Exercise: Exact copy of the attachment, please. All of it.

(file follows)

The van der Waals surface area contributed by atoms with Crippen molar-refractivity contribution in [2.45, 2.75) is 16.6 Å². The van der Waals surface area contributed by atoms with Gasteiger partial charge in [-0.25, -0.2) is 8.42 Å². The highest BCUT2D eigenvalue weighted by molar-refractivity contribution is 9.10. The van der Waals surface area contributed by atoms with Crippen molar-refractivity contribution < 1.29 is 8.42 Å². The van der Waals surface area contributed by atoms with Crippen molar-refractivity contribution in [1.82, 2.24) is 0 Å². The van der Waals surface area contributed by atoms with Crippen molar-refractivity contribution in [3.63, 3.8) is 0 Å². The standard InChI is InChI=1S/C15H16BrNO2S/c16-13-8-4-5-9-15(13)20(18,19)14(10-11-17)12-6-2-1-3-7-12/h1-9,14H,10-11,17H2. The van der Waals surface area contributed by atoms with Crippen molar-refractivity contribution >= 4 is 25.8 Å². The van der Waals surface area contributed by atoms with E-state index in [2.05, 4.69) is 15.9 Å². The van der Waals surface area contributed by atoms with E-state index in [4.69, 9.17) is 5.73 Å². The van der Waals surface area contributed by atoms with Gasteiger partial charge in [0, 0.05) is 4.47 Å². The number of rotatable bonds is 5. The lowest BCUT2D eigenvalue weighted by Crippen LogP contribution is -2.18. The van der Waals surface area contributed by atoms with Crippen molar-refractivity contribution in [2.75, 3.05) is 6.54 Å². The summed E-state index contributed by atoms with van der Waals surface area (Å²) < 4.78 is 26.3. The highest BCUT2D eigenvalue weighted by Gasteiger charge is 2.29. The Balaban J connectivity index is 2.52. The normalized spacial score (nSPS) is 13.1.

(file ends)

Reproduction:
The van der Waals surface area contributed by atoms with Crippen molar-refractivity contribution in [2.45, 2.75) is 16.6 Å². The van der Waals surface area contributed by atoms with Gasteiger partial charge in [-0.25, -0.2) is 8.42 Å². The highest BCUT2D eigenvalue weighted by molar-refractivity contribution is 9.10. The van der Waals surface area contributed by atoms with Crippen molar-refractivity contribution < 1.29 is 8.42 Å². The van der Waals surface area contributed by atoms with Crippen molar-refractivity contribution in [1.82, 2.24) is 0 Å². The van der Waals surface area contributed by atoms with Crippen molar-refractivity contribution in [3.63, 3.8) is 0 Å². The standard InChI is InChI=1S/C15H16BrNO2S/c16-13-8-4-5-9-15(13)20(18,19)14(10-11-17)12-6-2-1-3-7-12/h1-9,14H,10-11,17H2. The van der Waals surface area contributed by atoms with Crippen molar-refractivity contribution >= 4 is 25.8 Å². The van der Waals surface area contributed by atoms with E-state index in [2.05, 4.69) is 15.9 Å². The van der Waals surface area contributed by atoms with E-state index in [4.69, 9.17) is 5.73 Å². The van der Waals surface area contributed by atoms with Gasteiger partial charge in [0, 0.05) is 4.47 Å². The number of rotatable bonds is 5. The lowest BCUT2D eigenvalue weighted by Crippen LogP contribution is -2.18. The van der Waals surface area contributed by atoms with Crippen molar-refractivity contribution in [2.75, 3.05) is 6.54 Å². The summed E-state index contributed by atoms with van der Waals surface area (Å²) < 4.78 is 26.3. The highest BCUT2D eigenvalue weighted by Gasteiger charge is 2.29. The Balaban J connectivity index is 2.52. The normalized spacial score (nSPS) is 13.1.